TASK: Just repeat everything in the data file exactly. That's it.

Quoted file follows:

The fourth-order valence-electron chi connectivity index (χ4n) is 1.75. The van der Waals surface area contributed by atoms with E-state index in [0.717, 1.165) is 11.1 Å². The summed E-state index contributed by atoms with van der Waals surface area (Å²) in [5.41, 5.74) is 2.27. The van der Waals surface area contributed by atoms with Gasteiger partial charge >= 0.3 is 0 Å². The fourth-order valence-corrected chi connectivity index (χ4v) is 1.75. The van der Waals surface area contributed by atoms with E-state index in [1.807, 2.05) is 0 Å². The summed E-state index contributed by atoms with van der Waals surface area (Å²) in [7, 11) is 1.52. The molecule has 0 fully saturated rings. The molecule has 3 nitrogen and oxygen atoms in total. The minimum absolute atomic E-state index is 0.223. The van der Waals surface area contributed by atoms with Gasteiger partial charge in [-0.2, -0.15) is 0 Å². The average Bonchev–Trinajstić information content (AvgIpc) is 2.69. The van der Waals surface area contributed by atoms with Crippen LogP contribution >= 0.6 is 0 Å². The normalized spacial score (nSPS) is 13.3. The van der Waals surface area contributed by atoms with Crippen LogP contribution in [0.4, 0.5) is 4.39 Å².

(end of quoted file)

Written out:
The fourth-order valence-electron chi connectivity index (χ4n) is 1.75. The van der Waals surface area contributed by atoms with E-state index in [0.717, 1.165) is 11.1 Å². The summed E-state index contributed by atoms with van der Waals surface area (Å²) in [5.41, 5.74) is 2.27. The van der Waals surface area contributed by atoms with Gasteiger partial charge >= 0.3 is 0 Å². The fourth-order valence-corrected chi connectivity index (χ4v) is 1.75. The van der Waals surface area contributed by atoms with E-state index in [1.807, 2.05) is 0 Å². The summed E-state index contributed by atoms with van der Waals surface area (Å²) in [7, 11) is 1.52. The molecule has 0 fully saturated rings. The molecule has 3 nitrogen and oxygen atoms in total. The minimum absolute atomic E-state index is 0.223. The van der Waals surface area contributed by atoms with Gasteiger partial charge in [-0.2, -0.15) is 0 Å². The average Bonchev–Trinajstić information content (AvgIpc) is 2.69. The van der Waals surface area contributed by atoms with Crippen LogP contribution >= 0.6 is 0 Å². The normalized spacial score (nSPS) is 13.3. The van der Waals surface area contributed by atoms with Crippen LogP contribution in [0.4, 0.5) is 4.39 Å².